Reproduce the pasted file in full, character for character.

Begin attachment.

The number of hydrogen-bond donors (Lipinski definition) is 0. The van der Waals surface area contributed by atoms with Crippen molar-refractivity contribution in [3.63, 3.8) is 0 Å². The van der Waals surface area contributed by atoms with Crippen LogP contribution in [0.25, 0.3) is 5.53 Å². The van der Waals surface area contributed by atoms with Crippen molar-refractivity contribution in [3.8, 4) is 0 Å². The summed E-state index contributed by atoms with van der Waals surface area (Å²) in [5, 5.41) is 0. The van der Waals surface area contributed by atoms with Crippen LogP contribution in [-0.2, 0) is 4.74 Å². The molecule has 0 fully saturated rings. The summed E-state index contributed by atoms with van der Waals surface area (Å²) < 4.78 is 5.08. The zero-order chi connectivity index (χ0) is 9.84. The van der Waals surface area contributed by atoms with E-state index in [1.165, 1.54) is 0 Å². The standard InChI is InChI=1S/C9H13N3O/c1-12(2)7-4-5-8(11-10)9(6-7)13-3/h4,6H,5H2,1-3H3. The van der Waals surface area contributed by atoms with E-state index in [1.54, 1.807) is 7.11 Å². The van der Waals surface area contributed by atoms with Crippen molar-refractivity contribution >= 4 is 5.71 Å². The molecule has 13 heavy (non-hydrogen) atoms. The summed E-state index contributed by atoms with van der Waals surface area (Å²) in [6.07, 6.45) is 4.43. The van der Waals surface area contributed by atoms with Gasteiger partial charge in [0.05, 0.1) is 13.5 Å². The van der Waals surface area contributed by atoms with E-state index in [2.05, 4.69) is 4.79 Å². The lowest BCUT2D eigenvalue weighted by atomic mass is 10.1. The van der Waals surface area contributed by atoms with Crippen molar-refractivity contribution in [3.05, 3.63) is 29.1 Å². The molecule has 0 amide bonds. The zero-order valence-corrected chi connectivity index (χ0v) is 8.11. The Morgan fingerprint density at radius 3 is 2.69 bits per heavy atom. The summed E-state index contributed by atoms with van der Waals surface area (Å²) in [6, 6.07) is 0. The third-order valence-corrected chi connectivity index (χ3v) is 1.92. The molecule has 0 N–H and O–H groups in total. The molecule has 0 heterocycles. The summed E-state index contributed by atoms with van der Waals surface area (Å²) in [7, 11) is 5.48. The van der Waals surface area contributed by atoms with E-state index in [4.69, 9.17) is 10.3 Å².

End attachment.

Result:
The number of hydrogen-bond donors (Lipinski definition) is 0. The van der Waals surface area contributed by atoms with Crippen molar-refractivity contribution in [3.63, 3.8) is 0 Å². The van der Waals surface area contributed by atoms with Crippen LogP contribution in [0.25, 0.3) is 5.53 Å². The van der Waals surface area contributed by atoms with Crippen molar-refractivity contribution in [3.8, 4) is 0 Å². The summed E-state index contributed by atoms with van der Waals surface area (Å²) in [5, 5.41) is 0. The van der Waals surface area contributed by atoms with Crippen LogP contribution in [-0.2, 0) is 4.74 Å². The molecule has 0 fully saturated rings. The summed E-state index contributed by atoms with van der Waals surface area (Å²) < 4.78 is 5.08. The zero-order chi connectivity index (χ0) is 9.84. The van der Waals surface area contributed by atoms with E-state index in [1.165, 1.54) is 0 Å². The standard InChI is InChI=1S/C9H13N3O/c1-12(2)7-4-5-8(11-10)9(6-7)13-3/h4,6H,5H2,1-3H3. The van der Waals surface area contributed by atoms with E-state index in [1.54, 1.807) is 7.11 Å². The van der Waals surface area contributed by atoms with Crippen molar-refractivity contribution >= 4 is 5.71 Å². The molecule has 13 heavy (non-hydrogen) atoms. The summed E-state index contributed by atoms with van der Waals surface area (Å²) in [6.07, 6.45) is 4.43. The van der Waals surface area contributed by atoms with Gasteiger partial charge in [0.05, 0.1) is 13.5 Å². The van der Waals surface area contributed by atoms with E-state index in [2.05, 4.69) is 4.79 Å². The lowest BCUT2D eigenvalue weighted by atomic mass is 10.1. The van der Waals surface area contributed by atoms with Crippen molar-refractivity contribution in [3.05, 3.63) is 29.1 Å². The molecule has 0 amide bonds. The zero-order valence-corrected chi connectivity index (χ0v) is 8.11. The Morgan fingerprint density at radius 3 is 2.69 bits per heavy atom. The summed E-state index contributed by atoms with van der Waals surface area (Å²) in [6, 6.07) is 0. The third-order valence-corrected chi connectivity index (χ3v) is 1.92. The molecule has 0 N–H and O–H groups in total. The molecule has 0 heterocycles. The summed E-state index contributed by atoms with van der Waals surface area (Å²) in [7, 11) is 5.48. The van der Waals surface area contributed by atoms with E-state index in [4.69, 9.17) is 10.3 Å².